The fatal stabbing last weekend of Brandon J. Malstrom, a sophomore at the University of Maryland, shocked the community and raised questions about security in the neighborhoods near campus. College Park Mayor Stephen A. Brayman answered questions from staff writer Avis Thomas-Lester.

QAlthough Brandon was a university student, the stabbing happened off campus in the Old Town section, outside a house party thrown by students. How much crime in this area is related to student activities?

AI would hate to have any neighborhood or lifestyle described as "contributing" to being victimized.

The basic facts are that this neighborhood consists heavily of student housing, including the Greek community. The rental industry has largely overrun the neighborhoods around campus. The majority of the homes in these communities are rented by students, not lived in by families. The area's close proximity to the campus, some communities' easy access to the Metro and the open student social scene have contributed to party crashing by some who are not associated with the university, and that has led to some crime problems.

Prince George's County police patrol College Park and University of Maryland police are responsible for the campus. Is the city considering establishing its own police force?

Unfortunately, all the focus on a city police force really distracts from looking at what needs to be done to solve this problem. Creation of a police force would be a lengthy and complex process.

Consider just the financial and political implications: Approximately 45 percent of the city's property tax base is off the tax rolls because it is held by the university and state. Just this year, we lost almost 10 percent of the total property tax revenue because of property acquisitions by the university. With the city's tax base continuing to be eroded by the university, the city cannot be expected to bear the burdens of solving this problem alone.

If the city were allowed to apply its tax rate to the full-assessed value of all state property in the city, I think a police force would be an option. But until then, it is irresponsible to unilaterally task the city with the massive unfunded mandate to create a police force to solve a university-driven issue.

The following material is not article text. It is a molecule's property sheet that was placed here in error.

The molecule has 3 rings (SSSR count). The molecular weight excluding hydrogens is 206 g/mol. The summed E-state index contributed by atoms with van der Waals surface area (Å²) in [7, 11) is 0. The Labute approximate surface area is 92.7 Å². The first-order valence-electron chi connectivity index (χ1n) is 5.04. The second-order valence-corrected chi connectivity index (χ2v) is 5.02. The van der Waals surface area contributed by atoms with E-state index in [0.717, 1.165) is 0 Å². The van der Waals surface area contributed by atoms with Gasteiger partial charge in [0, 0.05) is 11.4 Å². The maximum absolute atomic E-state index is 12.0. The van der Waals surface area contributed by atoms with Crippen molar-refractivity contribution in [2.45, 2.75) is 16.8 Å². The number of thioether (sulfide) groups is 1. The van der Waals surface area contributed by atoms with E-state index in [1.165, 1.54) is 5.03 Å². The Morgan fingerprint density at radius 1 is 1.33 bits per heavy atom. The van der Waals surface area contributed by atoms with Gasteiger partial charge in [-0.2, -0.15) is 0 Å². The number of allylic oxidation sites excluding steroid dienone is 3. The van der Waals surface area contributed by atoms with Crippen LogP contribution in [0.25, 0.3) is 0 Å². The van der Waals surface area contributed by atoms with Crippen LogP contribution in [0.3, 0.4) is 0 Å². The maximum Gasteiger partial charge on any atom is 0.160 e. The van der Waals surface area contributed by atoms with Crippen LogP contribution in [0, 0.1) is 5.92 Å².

What do you think would resolve security concerns?

The city, university and county government should agree that the two police departments that have jurisdiction in these majority-student areas increase patrols. For years, the city has asked these two agencies to take on a more proactive role in these neighborhoods. I have great faith that the new county executive, Jack Johnson, will bring a new and productive perspective to this matter.

Parents of students could help by asking the state of Maryland to provide additional funds to allow these police departments to commit to increasing police presence.

What do you plan to do to improve town-gown communications on the security issue?

The city, the university and Prince George's County will be hosting public forums this week to allow people to give feedback on how we can all work together to help make our communities safer. While College Park is a relatively safe place, as indicated in the fact that some neighboring jurisdictions have very large police departments but twice the city's crime rate, I am committed to finding ways of making our city even safer.

Some ideas I have already heard about are extending the city's Neighborhood Watch Program to include a student chapter, continuing the city's classes on self-defense and maybe even developing student patrols to help get more eyes out on the streets looking out for one another.

STEPHEN A. BRAYMAN